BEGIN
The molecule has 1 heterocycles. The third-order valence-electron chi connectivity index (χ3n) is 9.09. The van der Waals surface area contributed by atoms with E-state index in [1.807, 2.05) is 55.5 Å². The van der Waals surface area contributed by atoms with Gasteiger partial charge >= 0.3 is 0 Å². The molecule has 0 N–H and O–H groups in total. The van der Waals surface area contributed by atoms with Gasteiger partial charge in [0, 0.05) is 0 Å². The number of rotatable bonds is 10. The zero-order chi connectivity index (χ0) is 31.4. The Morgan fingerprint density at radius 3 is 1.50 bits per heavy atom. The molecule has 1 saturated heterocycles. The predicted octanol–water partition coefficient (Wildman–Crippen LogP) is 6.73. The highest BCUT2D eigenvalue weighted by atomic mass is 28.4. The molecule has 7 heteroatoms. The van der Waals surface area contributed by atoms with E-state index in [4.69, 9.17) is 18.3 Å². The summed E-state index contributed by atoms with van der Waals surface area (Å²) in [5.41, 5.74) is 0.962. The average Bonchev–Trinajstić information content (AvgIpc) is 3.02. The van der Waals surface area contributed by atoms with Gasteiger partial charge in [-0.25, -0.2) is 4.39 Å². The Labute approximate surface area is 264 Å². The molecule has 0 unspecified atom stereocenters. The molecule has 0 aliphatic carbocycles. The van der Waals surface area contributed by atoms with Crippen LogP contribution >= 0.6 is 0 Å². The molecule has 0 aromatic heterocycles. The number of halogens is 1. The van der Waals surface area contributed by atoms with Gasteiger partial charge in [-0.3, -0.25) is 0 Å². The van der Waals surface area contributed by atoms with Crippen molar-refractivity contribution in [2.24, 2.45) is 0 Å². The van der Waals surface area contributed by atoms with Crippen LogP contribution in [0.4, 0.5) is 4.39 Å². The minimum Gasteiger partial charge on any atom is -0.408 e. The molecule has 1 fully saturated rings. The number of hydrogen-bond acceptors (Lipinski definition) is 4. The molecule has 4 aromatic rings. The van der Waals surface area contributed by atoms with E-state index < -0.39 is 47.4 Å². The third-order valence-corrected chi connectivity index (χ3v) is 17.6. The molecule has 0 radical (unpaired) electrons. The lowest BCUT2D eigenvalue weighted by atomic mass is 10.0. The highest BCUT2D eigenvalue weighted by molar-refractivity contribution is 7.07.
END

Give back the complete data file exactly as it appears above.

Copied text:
The molecule has 1 heterocycles. The third-order valence-electron chi connectivity index (χ3n) is 9.09. The van der Waals surface area contributed by atoms with E-state index in [1.807, 2.05) is 55.5 Å². The van der Waals surface area contributed by atoms with Gasteiger partial charge >= 0.3 is 0 Å². The molecule has 0 N–H and O–H groups in total. The van der Waals surface area contributed by atoms with Gasteiger partial charge in [0, 0.05) is 0 Å². The number of rotatable bonds is 10. The zero-order chi connectivity index (χ0) is 31.4. The Morgan fingerprint density at radius 3 is 1.50 bits per heavy atom. The molecule has 1 saturated heterocycles. The predicted octanol–water partition coefficient (Wildman–Crippen LogP) is 6.73. The highest BCUT2D eigenvalue weighted by atomic mass is 28.4. The molecule has 7 heteroatoms. The van der Waals surface area contributed by atoms with E-state index in [4.69, 9.17) is 18.3 Å². The summed E-state index contributed by atoms with van der Waals surface area (Å²) in [5.41, 5.74) is 0.962. The average Bonchev–Trinajstić information content (AvgIpc) is 3.02. The van der Waals surface area contributed by atoms with Gasteiger partial charge in [-0.25, -0.2) is 4.39 Å². The Labute approximate surface area is 264 Å². The molecule has 0 unspecified atom stereocenters. The molecule has 0 aliphatic carbocycles. The van der Waals surface area contributed by atoms with Crippen LogP contribution >= 0.6 is 0 Å². The molecule has 0 aromatic heterocycles. The number of halogens is 1. The van der Waals surface area contributed by atoms with Gasteiger partial charge in [-0.3, -0.25) is 0 Å². The van der Waals surface area contributed by atoms with Crippen molar-refractivity contribution in [2.24, 2.45) is 0 Å². The van der Waals surface area contributed by atoms with Crippen LogP contribution in [0.4, 0.5) is 4.39 Å². The minimum Gasteiger partial charge on any atom is -0.408 e. The molecule has 1 fully saturated rings. The number of hydrogen-bond acceptors (Lipinski definition) is 4. The molecule has 4 aromatic rings. The van der Waals surface area contributed by atoms with E-state index < -0.39 is 47.4 Å². The third-order valence-corrected chi connectivity index (χ3v) is 17.6. The molecule has 0 radical (unpaired) electrons. The lowest BCUT2D eigenvalue weighted by atomic mass is 10.0. The highest BCUT2D eigenvalue weighted by molar-refractivity contribution is 7.07.